Skip to main content

The Anasazi, The Navajo, and the Pueblo Tribes

Ancient Mysteries, Modern Culture

Native Americans or "Indians" as they are often called, have long had a profound effect on southwestern culture and trade, but understanding their culture and history always seemed a bit out of reach for me. Despite the high visibility of Navajo, Hopi, and Apache cultural contributions, their practices and beliefs remained relatively obscure.

Having been born and raised in Phoenix, Arizona, I was exposed to many American Indian cultural artifacts, usually through tourist-targeted sales. Restaurants, truck stops, and the airport always seemed to have stores and kiosks with Kachina dolls, pottery, or silver and turquoise jewelry for sale. Old highways sported the occasional roadside stand selling more of the same.

I'd been acquainted with many Native Americans in my childhood and young adult years, but three factors prevented me from learning very much about them despite my interest. Either I didn't know them well enough to broach the subject, their families had left the reservation and abandoned their beliefs, or they (understandably) remained hostile to "whites" and were reluctant to share information.

As a result, my knowledge on their fascinating and admirable cultures has been culled from scholastic sources rather than personal interactions. However, I've long suspected that the "Anasazi" are closely related to the Hopi, Navajo, and other tribes. Keep reading to see if you find it plausible that these and other tribes might have more in common than even they realize.

Anasazi ruins in Mesa Verde, Colorado are made from adobe. Though the inhabitants disappeared, their buildings remain surprisingly intact two centuries later.

Anasazi ruins in Mesa Verde, Colorado are made from adobe. Though the inhabitants disappeared, their buildings remain surprisingly intact two centuries later.

Navajo hogans more closely resembled mound construction styles found in regions outside the American southwest.

Navajo hogans more closely resembled mound construction styles found in regions outside the American southwest.

Anasazi - "The Ancient Enemy"

The word Anasazi is offensive to some Native American tribes. "Anaasází" is a Navajo word that literally translates to "ancient enemies," and scholars have attached this name to the migratory peoples whose artifacts they studied at ancient pueblo ruins in the Four Corners area of the United States. The translation has shifted to mean "ancient ones" to remove some of the stigma.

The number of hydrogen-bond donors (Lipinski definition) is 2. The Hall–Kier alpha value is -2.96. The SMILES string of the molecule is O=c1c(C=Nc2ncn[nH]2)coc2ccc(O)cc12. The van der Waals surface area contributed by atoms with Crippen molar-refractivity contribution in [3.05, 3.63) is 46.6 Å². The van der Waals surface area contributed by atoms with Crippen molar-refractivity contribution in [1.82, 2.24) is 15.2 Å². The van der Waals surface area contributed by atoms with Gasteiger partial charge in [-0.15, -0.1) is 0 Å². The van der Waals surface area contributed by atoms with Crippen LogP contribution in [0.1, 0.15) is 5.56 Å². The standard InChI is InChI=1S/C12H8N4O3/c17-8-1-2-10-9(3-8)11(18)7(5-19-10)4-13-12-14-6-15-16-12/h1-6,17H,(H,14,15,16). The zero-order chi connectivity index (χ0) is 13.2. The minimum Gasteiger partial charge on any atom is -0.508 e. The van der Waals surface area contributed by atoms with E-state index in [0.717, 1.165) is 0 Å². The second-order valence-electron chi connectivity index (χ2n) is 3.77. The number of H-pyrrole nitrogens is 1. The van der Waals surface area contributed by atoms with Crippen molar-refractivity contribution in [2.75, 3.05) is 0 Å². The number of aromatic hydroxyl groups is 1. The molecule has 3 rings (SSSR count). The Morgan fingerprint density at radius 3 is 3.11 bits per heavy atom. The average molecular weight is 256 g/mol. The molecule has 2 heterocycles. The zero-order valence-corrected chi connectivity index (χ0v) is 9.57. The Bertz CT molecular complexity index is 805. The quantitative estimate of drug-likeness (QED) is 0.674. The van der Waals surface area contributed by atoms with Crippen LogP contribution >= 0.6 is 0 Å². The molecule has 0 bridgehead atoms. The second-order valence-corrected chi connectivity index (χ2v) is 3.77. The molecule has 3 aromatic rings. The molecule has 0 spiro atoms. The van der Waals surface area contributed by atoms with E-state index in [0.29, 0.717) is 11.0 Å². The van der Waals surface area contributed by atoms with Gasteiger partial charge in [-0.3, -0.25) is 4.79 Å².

The word "pueblo" is a Spanish one that means "village." Pueblos are multi-storied structures, usually made from adobe - a mixture of straw and mud - that dries to form walls. Many adobe structures have survived hundreds of years in the harsh desert climates of the American southwest. The earliest examples of pueblos started as pit houses sometime between 50 C.E. and 500 C.E., but the area had been inhabited for up to 6,500 years by then!

Before they adopted crude construction techniques, the archaic Anasazi lived in the open as nomads who hunted and gathered their food. Over time, they built more elaborate free-standing structures and eventually the multi-storied and cliff dwellings they are known for having built.

Today, pueblo dwellings have been correlated to about twenty-seven different tribes, including the Hopi and Zuñi tribes of New Mexico and Arizona.

Did You Know...

Native American tribes are considered "Domestic Dependent Nations" by the U.S. government? They have a right to govern themselves, enforce their own laws independent of the state in which they're located, and enjoy certain legal immunities, but also have restrictions that prevents some access to the U.S. court system.

Navajos migrated to Arizona much later than the pueblo peoples, around 1400. They are believed to have come from northwestern Canada and Alaska. They adopted agriculture techniques from the Anasazi, but had a different style of architecture, living in hogans. By the time of their arrival, the major Anasazi villages had been abandoned. Evidence suggests they traded pottery with the Anasazi, whose pottery was typically white with black decoration, gray, orange, or red, much like the Hopi pottery available today.

Two problems forced the Anasazi to migrate from their villages. Droughts hindered their ability to farm, and widespread anemia forced them to find abundant sources of meat. The last of the Anasazi villages was abandoned by 1300, about a hundred years before the arrival of the Navajo.

Although both groups migrated, it is possible that the two tribes had some animosity between them. It is known that even though the Anasazi villages had been abandoned, their cultures interacted regularly. The Navajo not only adopted the Anasazi farming methods, they started to raise livestock, a practice they learned from Spaniards who entered the area in the mid-1500s, and did not endure the same high rates of anemia as a result. They grew to become the largest Native American tribe, and have come to occupy lands once occupied primarily by pueblo dwellers.

In their early forays Spaniards met Navajos, Hopis, and Pueblo Indians, as well as Apaches and Comanches in Texas, but no tribes called "Anasazi." It seems likely that the Anasazi who did not fall victim to disease merged with the tribes encountered by the Spaniards.

Pueblo styles of pottery, as seen at the right, honor traditional methods and use fewer colors than the newer Navajo styles such as the one at left in this photo. Notice the glaze on the Hopi pot. The Navajo one his colorful but lacks shiny glazes.

Pueblo styles of pottery, as seen at the right, honor traditional methods and use fewer colors than the newer Navajo styles such as the one at left in this photo. Notice the glaze on the Hopi pot. The Navajo one his colorful but lacks shiny glazes.

Native American Trivia

  • Always ask before taking a photo of a Native American. Some believe that if their likeness is captured on film, they will lose part of their soul.